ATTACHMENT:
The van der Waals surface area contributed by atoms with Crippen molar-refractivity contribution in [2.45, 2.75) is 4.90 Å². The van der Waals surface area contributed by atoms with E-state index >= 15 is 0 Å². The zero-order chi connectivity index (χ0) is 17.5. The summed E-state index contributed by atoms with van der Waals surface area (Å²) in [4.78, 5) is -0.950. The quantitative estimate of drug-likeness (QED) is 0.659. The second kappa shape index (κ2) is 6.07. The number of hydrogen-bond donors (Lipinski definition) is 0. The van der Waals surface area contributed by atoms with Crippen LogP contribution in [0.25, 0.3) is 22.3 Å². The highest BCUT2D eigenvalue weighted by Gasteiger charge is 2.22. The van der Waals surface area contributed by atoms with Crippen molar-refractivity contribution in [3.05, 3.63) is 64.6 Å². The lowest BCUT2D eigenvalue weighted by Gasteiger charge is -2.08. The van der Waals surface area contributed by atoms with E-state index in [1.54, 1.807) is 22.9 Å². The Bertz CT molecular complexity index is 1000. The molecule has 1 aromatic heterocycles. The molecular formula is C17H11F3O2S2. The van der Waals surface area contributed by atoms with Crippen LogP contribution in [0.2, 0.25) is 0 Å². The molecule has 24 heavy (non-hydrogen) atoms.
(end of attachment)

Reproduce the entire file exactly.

The van der Waals surface area contributed by atoms with Crippen molar-refractivity contribution in [2.45, 2.75) is 4.90 Å². The van der Waals surface area contributed by atoms with E-state index >= 15 is 0 Å². The zero-order chi connectivity index (χ0) is 17.5. The summed E-state index contributed by atoms with van der Waals surface area (Å²) in [4.78, 5) is -0.950. The quantitative estimate of drug-likeness (QED) is 0.659. The second kappa shape index (κ2) is 6.07. The number of hydrogen-bond donors (Lipinski definition) is 0. The van der Waals surface area contributed by atoms with Crippen LogP contribution in [0.25, 0.3) is 22.3 Å². The highest BCUT2D eigenvalue weighted by Gasteiger charge is 2.22. The van der Waals surface area contributed by atoms with Crippen molar-refractivity contribution in [3.05, 3.63) is 64.6 Å². The lowest BCUT2D eigenvalue weighted by Gasteiger charge is -2.08. The van der Waals surface area contributed by atoms with E-state index in [1.54, 1.807) is 22.9 Å². The Bertz CT molecular complexity index is 1000. The molecule has 1 aromatic heterocycles. The molecular formula is C17H11F3O2S2. The van der Waals surface area contributed by atoms with Crippen LogP contribution in [0.2, 0.25) is 0 Å². The molecule has 24 heavy (non-hydrogen) atoms.